Baby bonus slashed as Wayne Swan delivers new round of spending cuts

Slashed... baby bonus
Slashed... baby bonus Photo: Simon Bosch

The federal government has targeted company tax, the baby bonus and private health insurance as part of a new round of spending cuts which will deliver it a forecast surplus of $1.1 billion this financial year,  $400 million less than forecast at the May budget.

The savings include cutting the baby bonus from $5000 to $3000 for the second and each subsequent child, and reducing the level of rebate the government will provide for private health insurance.

Treasurer Wayne Swan said it was "absolutely appropriate" that the government stuck with its surplus goal.

On the cuts to the baby bonus, he said that many families received strong Commonwealth support through the tax system, citing Family Tax Benefits and paid parental leave.

‘‘Most families don’t face the same upfront costs for a second or third child as they do for the first.

"We believe these changes to the baby bonus will bring it more into line with the actual costs of having children," he said.

Declining commodity prices have led to a crash in forecast receipts from the mining tax from a  $13.4 billion over four years to $9.1 billion.

Combined with the mining tax crash, a $1.1 billion blowout in the cost of asylum seekers for this year, and other changes, the budget has lost $3.9 billion in tax receipts for this financial year since the May budget and $21 billion over four years.

The changes to private health insurance will save $700 million over three years and will start in April 2014. In the May budget, the government means-tested the private health insurance rebate to save about $2.8 billion over four years.


Under the new cuts, which will increase the cost of all premiums, the government’s 30 per cent rebate will no longer automatically be increased to match the annual increase in premiums.

Instead, the rebate will be indexed to inflation, which is less than the premium increases. But if the premium increase is less than inflation, the rebate will be indexed to that.

The cuts to the baby bonus will begin on July 1, 2013, and will save $461 million over three years.
About $500 million in education grants have been frozen.

The Families Minister, Jenny Macklin, said the baby bonus change, for babies born on or after July 1 next year, recognises the fact  families buy the big-ticket nursery items when their first child is born.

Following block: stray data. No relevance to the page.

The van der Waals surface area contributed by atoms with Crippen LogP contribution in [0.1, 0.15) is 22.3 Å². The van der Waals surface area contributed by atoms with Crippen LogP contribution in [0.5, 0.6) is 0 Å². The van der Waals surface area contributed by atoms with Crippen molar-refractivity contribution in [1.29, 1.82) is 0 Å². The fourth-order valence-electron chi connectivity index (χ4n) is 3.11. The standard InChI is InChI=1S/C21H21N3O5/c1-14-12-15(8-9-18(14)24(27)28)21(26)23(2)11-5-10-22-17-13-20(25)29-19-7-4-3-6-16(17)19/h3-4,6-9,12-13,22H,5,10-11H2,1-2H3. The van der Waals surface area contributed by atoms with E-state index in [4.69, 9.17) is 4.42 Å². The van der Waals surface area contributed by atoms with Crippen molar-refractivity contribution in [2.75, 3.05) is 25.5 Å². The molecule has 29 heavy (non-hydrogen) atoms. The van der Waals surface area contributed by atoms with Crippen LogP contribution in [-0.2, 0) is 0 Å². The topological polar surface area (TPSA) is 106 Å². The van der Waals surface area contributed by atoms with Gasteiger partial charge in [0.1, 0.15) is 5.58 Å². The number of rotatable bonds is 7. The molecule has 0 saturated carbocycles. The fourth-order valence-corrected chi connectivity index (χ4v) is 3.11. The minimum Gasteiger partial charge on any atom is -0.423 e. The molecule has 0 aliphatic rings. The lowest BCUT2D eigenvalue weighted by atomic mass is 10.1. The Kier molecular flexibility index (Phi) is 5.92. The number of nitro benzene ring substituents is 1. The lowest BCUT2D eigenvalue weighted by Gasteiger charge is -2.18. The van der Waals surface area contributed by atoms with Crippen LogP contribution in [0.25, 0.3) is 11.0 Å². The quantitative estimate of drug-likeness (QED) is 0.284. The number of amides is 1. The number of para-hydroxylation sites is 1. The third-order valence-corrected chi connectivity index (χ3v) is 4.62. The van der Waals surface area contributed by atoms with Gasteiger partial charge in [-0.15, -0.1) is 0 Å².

‘‘Most families don’t face the same upfront costs for a second or third child as they do for the first.

Expensive items such as the cot, pram, change table and baby capsule are generally reused for younger siblings,’’ Ms Macklin said.

'‘It’s important that the family payment system is sustainable into the future.’’

Finance Minister Penny Wong said the  mid-year outlook showed the government was returning to surplus.

‘‘In preparing the [Mid-Year Economic and Fiscal Outlook], the government has again made responsible savings and prioritised important social reforms in line with Labor values of fairness, equality and opportunity, and to protect low and middle-income earners and the most vulnerable in our community,’’ Senator Wong said.

Private Healthcare Australia chief executive Michael Armitage said the change to the indexation of the private health insurance rebate would lead to people paying more for cover.

"Health inflation runs at a figure significantly higher than the consumer price index (CPI) and therefore it is likely that consumers will be paying more for their private health care,'' Dr Armitage said.

A spokeswoman for the nation's largest health insurer, Medibank Private, said ''a range of other reforms will be required to ensure that this does not lead to an adverse impact on the overall cost of health insurance for all Australians".

With Dan Harrison. Read the full list of cuts at the National Times.

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